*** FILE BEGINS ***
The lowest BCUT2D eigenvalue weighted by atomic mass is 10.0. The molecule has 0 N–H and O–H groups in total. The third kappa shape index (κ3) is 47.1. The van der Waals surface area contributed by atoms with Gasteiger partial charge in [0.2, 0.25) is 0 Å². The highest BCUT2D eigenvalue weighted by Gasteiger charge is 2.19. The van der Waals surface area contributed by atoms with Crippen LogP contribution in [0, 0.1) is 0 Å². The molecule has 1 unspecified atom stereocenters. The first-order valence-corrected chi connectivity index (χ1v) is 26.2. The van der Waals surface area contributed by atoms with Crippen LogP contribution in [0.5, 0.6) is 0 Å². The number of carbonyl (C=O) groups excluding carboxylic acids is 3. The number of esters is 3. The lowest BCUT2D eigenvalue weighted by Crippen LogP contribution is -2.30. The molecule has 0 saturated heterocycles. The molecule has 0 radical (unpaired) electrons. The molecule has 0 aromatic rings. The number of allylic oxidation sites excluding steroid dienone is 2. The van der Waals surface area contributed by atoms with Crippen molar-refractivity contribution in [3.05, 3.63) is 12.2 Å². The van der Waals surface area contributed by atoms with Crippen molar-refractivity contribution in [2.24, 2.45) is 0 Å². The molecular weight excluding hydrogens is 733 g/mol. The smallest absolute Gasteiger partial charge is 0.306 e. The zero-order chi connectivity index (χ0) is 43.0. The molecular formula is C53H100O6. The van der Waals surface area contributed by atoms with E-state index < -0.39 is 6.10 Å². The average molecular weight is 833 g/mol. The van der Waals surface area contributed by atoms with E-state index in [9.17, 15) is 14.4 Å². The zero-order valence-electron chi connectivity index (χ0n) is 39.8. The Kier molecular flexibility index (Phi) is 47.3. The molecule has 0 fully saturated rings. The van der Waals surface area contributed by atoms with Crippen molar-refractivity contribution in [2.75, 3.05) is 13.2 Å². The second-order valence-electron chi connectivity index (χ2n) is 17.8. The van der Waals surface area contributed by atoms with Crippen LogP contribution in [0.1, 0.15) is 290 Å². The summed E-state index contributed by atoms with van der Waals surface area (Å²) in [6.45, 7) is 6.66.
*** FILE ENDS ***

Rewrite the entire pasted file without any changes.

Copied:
The lowest BCUT2D eigenvalue weighted by atomic mass is 10.0. The molecule has 0 N–H and O–H groups in total. The third kappa shape index (κ3) is 47.1. The van der Waals surface area contributed by atoms with Gasteiger partial charge in [0.2, 0.25) is 0 Å². The highest BCUT2D eigenvalue weighted by Gasteiger charge is 2.19. The van der Waals surface area contributed by atoms with Crippen LogP contribution in [0, 0.1) is 0 Å². The molecule has 1 unspecified atom stereocenters. The first-order valence-corrected chi connectivity index (χ1v) is 26.2. The van der Waals surface area contributed by atoms with Crippen LogP contribution in [0.5, 0.6) is 0 Å². The number of carbonyl (C=O) groups excluding carboxylic acids is 3. The number of esters is 3. The lowest BCUT2D eigenvalue weighted by Crippen LogP contribution is -2.30. The molecule has 0 saturated heterocycles. The molecule has 0 radical (unpaired) electrons. The molecule has 0 aromatic rings. The number of allylic oxidation sites excluding steroid dienone is 2. The van der Waals surface area contributed by atoms with Crippen molar-refractivity contribution in [3.05, 3.63) is 12.2 Å². The van der Waals surface area contributed by atoms with Crippen molar-refractivity contribution in [2.24, 2.45) is 0 Å². The molecular weight excluding hydrogens is 733 g/mol. The smallest absolute Gasteiger partial charge is 0.306 e. The zero-order chi connectivity index (χ0) is 43.0. The molecular formula is C53H100O6. The van der Waals surface area contributed by atoms with E-state index < -0.39 is 6.10 Å². The average molecular weight is 833 g/mol. The van der Waals surface area contributed by atoms with E-state index in [9.17, 15) is 14.4 Å². The zero-order valence-electron chi connectivity index (χ0n) is 39.8. The Kier molecular flexibility index (Phi) is 47.3. The molecule has 0 fully saturated rings. The van der Waals surface area contributed by atoms with Crippen molar-refractivity contribution in [2.75, 3.05) is 13.2 Å². The second-order valence-electron chi connectivity index (χ2n) is 17.8. The van der Waals surface area contributed by atoms with Crippen LogP contribution in [0.1, 0.15) is 290 Å². The summed E-state index contributed by atoms with van der Waals surface area (Å²) in [6.45, 7) is 6.66.